Not that everyone agrees on what exactly constitutes a pivot. A couple of months ago I interviewed Ries for my Entrepreneurial Journalism class at NYU and he said that Facebook has pivoted several times: Initially Mark Zuckerberg was content with his social man child remain solely on college campuses before eventually spanning the globe, then it introduced the news feed, advertising, Facebook credits, etc. Zuckerberg, however, would likely refer to this as an “iterative” process. When I contacted James Hong, cofounder of HotorNot, to schedule an interview, he said his company never pivoted. Sure it did, I replied. It went from a model based on advertising to a dating service and community. Recently TechCrunch referred to an incremental change in the way that Bump, a mobile sharing app, would let users upload a photo as a “mini pivot” (whatever that means).

“Pivoting” has become part of the business and technology lexicon, the Moore’s Law of startupology.

Despite its slippery definition, the term has gone through the usual cycle of acceptance. First it was absorbed into the entrepreneur-startup world with gimlet-eyed embrace, which quickly swelled into widespread acceptance. Now there’s the predictable backlash. It’s “the most overused word” in the startup community and it really means “your start-up plan sucks, but we’ll figure out a better plan later.” It’s “prototyping without vision.” Or it’s “exactly the wrong approach to launching a new company.”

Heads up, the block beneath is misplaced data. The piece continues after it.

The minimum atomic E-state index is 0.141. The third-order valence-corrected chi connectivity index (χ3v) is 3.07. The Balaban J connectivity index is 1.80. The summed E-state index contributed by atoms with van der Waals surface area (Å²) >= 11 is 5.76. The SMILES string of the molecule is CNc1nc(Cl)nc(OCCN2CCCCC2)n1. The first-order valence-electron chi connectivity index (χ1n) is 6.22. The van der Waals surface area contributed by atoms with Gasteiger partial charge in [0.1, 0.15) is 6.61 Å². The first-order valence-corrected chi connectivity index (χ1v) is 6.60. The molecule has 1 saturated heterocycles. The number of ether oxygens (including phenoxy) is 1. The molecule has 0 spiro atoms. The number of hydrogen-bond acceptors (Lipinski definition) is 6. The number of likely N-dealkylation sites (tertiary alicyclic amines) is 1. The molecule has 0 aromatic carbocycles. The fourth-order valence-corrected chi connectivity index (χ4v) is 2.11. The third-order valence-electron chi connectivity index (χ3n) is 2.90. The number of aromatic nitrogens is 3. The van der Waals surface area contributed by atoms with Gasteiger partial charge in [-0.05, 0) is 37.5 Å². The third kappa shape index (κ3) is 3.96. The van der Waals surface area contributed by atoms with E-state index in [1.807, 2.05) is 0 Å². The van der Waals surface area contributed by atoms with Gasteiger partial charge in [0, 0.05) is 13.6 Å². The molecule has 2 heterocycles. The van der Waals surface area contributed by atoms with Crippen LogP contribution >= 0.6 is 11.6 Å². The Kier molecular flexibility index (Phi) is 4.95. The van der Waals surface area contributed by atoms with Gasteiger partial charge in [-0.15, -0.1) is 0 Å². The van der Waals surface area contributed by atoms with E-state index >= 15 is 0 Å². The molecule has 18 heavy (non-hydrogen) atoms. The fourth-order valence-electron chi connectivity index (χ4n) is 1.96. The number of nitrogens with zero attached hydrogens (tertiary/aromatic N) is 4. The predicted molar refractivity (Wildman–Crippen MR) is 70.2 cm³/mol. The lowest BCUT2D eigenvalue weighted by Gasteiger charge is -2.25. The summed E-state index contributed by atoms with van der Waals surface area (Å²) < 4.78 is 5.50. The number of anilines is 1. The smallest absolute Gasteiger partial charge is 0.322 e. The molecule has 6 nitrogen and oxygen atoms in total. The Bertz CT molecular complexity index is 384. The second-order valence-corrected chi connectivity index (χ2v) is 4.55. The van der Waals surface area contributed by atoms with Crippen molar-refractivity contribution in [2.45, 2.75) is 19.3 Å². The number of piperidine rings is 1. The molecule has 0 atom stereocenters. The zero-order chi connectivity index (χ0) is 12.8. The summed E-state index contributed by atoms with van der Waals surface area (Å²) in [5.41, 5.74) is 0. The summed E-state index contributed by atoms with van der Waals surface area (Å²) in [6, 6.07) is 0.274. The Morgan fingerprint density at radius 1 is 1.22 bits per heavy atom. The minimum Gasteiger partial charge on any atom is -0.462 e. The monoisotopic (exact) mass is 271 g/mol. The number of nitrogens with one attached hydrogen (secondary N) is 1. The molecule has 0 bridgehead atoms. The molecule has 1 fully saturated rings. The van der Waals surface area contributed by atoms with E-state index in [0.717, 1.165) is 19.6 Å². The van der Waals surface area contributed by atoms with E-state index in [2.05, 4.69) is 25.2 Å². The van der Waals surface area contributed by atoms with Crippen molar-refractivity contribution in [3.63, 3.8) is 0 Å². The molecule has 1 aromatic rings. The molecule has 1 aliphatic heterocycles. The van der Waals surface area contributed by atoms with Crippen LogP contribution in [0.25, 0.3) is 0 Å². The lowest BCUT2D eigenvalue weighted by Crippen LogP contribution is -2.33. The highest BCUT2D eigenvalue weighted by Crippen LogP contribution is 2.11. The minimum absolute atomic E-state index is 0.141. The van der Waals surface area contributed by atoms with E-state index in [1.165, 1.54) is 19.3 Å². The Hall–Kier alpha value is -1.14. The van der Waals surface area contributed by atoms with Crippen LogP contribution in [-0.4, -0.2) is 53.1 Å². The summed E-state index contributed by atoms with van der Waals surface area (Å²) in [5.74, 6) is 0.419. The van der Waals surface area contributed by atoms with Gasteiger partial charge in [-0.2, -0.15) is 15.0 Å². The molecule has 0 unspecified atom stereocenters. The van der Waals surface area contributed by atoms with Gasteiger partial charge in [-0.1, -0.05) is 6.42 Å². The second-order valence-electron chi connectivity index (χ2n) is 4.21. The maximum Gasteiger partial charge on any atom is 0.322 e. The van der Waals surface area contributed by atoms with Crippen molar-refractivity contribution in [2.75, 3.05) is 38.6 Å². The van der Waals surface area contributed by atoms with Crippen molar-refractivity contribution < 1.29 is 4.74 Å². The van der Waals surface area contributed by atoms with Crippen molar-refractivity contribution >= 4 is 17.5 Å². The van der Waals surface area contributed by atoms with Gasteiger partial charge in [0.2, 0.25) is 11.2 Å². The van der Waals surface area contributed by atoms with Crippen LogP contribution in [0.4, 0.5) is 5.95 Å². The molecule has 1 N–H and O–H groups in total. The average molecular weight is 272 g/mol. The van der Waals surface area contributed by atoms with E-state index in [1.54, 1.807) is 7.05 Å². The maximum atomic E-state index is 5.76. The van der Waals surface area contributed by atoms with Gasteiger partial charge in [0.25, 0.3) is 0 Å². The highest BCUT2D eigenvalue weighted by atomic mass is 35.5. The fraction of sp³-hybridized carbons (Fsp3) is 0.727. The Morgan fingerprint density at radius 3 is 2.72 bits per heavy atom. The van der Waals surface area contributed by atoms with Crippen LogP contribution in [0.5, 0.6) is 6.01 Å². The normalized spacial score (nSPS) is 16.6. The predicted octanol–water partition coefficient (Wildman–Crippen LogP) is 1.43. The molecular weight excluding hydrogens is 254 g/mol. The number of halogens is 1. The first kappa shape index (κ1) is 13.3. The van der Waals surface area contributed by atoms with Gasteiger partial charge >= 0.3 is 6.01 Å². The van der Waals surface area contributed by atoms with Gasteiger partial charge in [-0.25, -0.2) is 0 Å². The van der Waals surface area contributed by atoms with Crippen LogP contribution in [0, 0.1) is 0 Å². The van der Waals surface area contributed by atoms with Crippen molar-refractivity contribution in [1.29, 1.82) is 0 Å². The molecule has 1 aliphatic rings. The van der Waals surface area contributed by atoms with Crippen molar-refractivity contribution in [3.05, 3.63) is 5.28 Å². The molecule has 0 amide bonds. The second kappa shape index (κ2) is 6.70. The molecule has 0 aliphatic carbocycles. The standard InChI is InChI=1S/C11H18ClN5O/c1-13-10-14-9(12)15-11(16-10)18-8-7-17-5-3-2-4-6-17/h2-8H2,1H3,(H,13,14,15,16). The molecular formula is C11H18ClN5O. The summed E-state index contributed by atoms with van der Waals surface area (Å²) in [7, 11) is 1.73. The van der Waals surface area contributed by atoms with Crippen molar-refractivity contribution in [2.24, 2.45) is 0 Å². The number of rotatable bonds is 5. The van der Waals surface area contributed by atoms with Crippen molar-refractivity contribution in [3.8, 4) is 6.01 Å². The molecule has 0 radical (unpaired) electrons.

On one hand it’s so hyped it’s become a cliché, worthy of being lampooned in the video “Sh*t Entrepreneurs Say.” Click to the :26 mark, when the main character says things like “AB test, then pivot, and if you still don’t know, pivot again!” along with other gems like, “Dude, you’re saying it’s a social network for toddlers?” “My team is powered by Red Bull and pizzas” and “Health Insurance? That’s for wimps.” It also became fodder for a New Yorker cartoon: A man and woman are sitting at a café when the woman says, “I’m not leaving you. I’m pivoting to another man.” It’s gotten to the point that Sarah Lacy once suggested that TechCrunch “implement an online ‘swear jar’ for press releases, pitches and Tweets containing the word ‘pivot.'” On the other hand, there’s no Wikipedia entry for “pivot” as it relates to startups, and it’s an immutable fact that lean and agile companies will continue to pivot or face the consequences.

We at Fast Company will be exploring the concept of pivots in the coming months through a series of blog posts and videos produced by two-time Sundance award-winning director Ondi Timoner. Hyped or not, we believe exploring the point when a startup realizes it has to change course or die will reveal a great deal about entrepreneurs, startups, and the world we live in.

Adam L. Penenberg is a journalism professor at NYU and a contributing writer to Fast Company. Follow him on Twitter: @penenberg

[Image: Flickr user Eric Fischer]

About the author

Adam L. Penenberg is a journalism professor at New York University and author of several books.